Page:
Intriguing advantages

    Many markets, particularly those located in high-density urban areas surrounded by residential towers and offices, can deliver consistent and predictable foot traffic from locals as well as tourists. An estimated 6 million people visit Philadelphia’s Reading Terminal Market each year, while North Market in Columbus, which sits across the street from the city’s convention center, captures about 1.5 million visitors annually. In 2014, total merchant revenue at North Market topped $12.2 million, a tally that continues to rise year after year, says North Market executive director Rick Harrison Wolfe.

    Traffic counts typically jump during special events and promotional activities that market management creates to spur visits and boost vendor sales. About 6,000 guests attended last September’s Ohio Craft Brew Festival at North Market, a three-day event that brought Brezel its largest weekend of the year.

    “Our sales were about four times what they are on the typical fall or summer weekend—and we didn’t pay a single marketing dollar for that,” Baum says.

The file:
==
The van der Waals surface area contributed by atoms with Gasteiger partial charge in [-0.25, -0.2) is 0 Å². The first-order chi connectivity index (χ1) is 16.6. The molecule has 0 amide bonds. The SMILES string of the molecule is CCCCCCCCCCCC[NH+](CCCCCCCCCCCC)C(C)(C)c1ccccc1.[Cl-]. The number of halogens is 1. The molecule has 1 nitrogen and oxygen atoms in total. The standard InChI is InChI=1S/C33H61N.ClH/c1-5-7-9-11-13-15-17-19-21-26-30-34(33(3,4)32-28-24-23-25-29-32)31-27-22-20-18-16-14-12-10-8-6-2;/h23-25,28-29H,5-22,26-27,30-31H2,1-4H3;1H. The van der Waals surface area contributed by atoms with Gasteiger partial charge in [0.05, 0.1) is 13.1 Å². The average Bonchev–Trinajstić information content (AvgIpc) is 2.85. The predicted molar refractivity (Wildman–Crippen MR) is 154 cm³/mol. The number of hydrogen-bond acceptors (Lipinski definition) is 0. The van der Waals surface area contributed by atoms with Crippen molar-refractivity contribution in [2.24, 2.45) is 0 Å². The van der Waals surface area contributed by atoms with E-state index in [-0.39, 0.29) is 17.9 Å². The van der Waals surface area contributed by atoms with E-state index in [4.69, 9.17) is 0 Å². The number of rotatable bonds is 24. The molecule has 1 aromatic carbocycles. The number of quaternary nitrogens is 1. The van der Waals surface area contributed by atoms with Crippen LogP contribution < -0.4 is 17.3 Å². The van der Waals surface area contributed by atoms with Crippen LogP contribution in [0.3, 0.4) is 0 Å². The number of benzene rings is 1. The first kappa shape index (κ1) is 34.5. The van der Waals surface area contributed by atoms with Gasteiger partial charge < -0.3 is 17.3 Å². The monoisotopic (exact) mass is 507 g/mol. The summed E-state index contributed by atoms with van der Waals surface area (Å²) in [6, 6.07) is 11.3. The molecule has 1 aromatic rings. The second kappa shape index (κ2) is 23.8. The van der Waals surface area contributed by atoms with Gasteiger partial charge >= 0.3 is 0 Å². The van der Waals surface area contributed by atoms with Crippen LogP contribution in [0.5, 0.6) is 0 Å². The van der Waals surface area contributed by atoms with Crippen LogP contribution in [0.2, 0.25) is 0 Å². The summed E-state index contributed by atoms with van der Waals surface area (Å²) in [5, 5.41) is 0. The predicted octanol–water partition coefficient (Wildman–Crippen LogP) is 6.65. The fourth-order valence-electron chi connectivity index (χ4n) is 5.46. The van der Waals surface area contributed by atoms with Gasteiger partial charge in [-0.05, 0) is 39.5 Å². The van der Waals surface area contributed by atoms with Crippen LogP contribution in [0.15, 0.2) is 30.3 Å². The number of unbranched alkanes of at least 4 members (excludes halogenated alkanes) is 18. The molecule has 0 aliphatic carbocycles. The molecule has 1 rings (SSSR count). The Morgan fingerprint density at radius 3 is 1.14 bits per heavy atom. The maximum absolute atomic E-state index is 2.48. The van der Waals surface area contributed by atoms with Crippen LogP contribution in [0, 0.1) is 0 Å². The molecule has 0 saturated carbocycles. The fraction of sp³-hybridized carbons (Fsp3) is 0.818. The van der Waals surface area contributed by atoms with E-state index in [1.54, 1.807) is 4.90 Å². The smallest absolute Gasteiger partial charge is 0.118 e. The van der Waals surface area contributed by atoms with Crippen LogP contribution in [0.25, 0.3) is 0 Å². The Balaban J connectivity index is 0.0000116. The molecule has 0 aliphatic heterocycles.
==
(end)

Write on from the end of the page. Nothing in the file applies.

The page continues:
When the Chicago French Market opened on December 3, 2009, an estimated 50,000 people came through the doors. That energy provided Saigon Sisters and its market brethren—all of whom had bet on the Chicago market’s potential site unseen—unparalleled opening-day access to eager diners.

    “That’s never something I could have accomplished myself,” Aregoni says.

    And though the market stalls are typically small—just a couple hundred square feet at most destinations—Aregoni unabashedly promotes their potential. “Don’t let the size fool you,” she says. “Revenue per square foot can be amazing.”